The Smart ForTwo has been selling in the US for months and yet it is not until now that the U.S. National Highway Traffic Safety Administration (NHTSA) has completed its crash testing of the minuscule auto. Ofcourse, with the car being the size that it is in comparison to most other vehicles on the roads of America safety is a primary concern. Then again in spite of a lack of reporting from the Crash-Ologist’s of the US Government the Smart ForTwo has been selling faster than they can arrive on our shores.
The video at the top of the page demonstrates the side-impact test on the Smart ForTwo. The NHTSA gave the ForTwo a 5 star rating, their highest award, despite the driver side car door becoming unclasped and opening. An open door in a crash is never a good sign, as the NHTSA noted it could lead to passenger ejection, but it did not worry the NHTSA enough to lower the score accredited to the car.
The video below demonstrates the frontal-impact test for the Smart ForTwo. The combined score for the frontal assault was 4 stars; 4 star rating for the driver with a 3 star rating for the passenger. With a 3 star rating on the passenger side you should make a note to yourselves – always volunteer to drive when getting into a Smart ForTwo.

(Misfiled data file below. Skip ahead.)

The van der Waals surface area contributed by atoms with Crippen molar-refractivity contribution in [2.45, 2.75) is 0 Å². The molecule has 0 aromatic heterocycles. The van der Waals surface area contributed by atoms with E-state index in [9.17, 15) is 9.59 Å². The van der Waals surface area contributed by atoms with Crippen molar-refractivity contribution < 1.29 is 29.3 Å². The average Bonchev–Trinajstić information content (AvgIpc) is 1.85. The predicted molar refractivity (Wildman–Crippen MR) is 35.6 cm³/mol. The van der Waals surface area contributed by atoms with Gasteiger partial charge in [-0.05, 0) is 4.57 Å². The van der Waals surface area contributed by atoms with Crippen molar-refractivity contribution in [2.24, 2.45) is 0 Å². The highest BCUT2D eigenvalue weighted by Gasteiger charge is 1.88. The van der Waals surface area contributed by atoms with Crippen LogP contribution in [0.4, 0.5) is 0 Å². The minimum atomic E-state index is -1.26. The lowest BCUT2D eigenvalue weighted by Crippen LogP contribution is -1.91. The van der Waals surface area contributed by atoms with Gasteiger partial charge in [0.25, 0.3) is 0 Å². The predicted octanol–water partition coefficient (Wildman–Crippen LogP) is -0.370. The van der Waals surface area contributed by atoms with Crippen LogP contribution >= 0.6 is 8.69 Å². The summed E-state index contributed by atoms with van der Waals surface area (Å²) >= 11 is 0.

2008 smart fortwo – NHTSA front impact crash test
However, for some those simple US Crash Tests are not enough to convince them of whether a severe collision would be survivable in the ForTwo… and who can blame them. No matter how many diagrams, photos, videos and depictions of the Smart ForTwo Safety Cell in action the side-by-side comparisons of the car against the average American truck or SUV is going to give people pause. Comparison’s are what many do… just like the caption below.
So to further explore the Smart ForTwo’s crash worthiness we are going to turn to a bit of UK Hooning. The following video displays a Smart ForTwo smashing into a concrete barrier at 70 mph. This might be the test all large truck/SUV drivers have been waiting for. However, how well do you think your big “safe” vehicle would perform in the same test? Large trucks have notoriously receive poor to average grades in safety testing, and both large trucks and SUV’s have suffered from rollover issues.
But back to the topic at hand… the TwoFor-Boom!
As mentioned before, it does not seem likely that any amount of video footage or government crash test ratings are going to squash the debate of large vs small when it comes to safety… although there are plenty of video’s out there to test that. Some people just like the impression of safety that a large vehicle provides. Look at the car you are currently driving on a daily basis. Study the lines of the interior, the safety bag positioning, the dash and the position of your legs beneath the dash. How safe do you really feel in your current vehicle?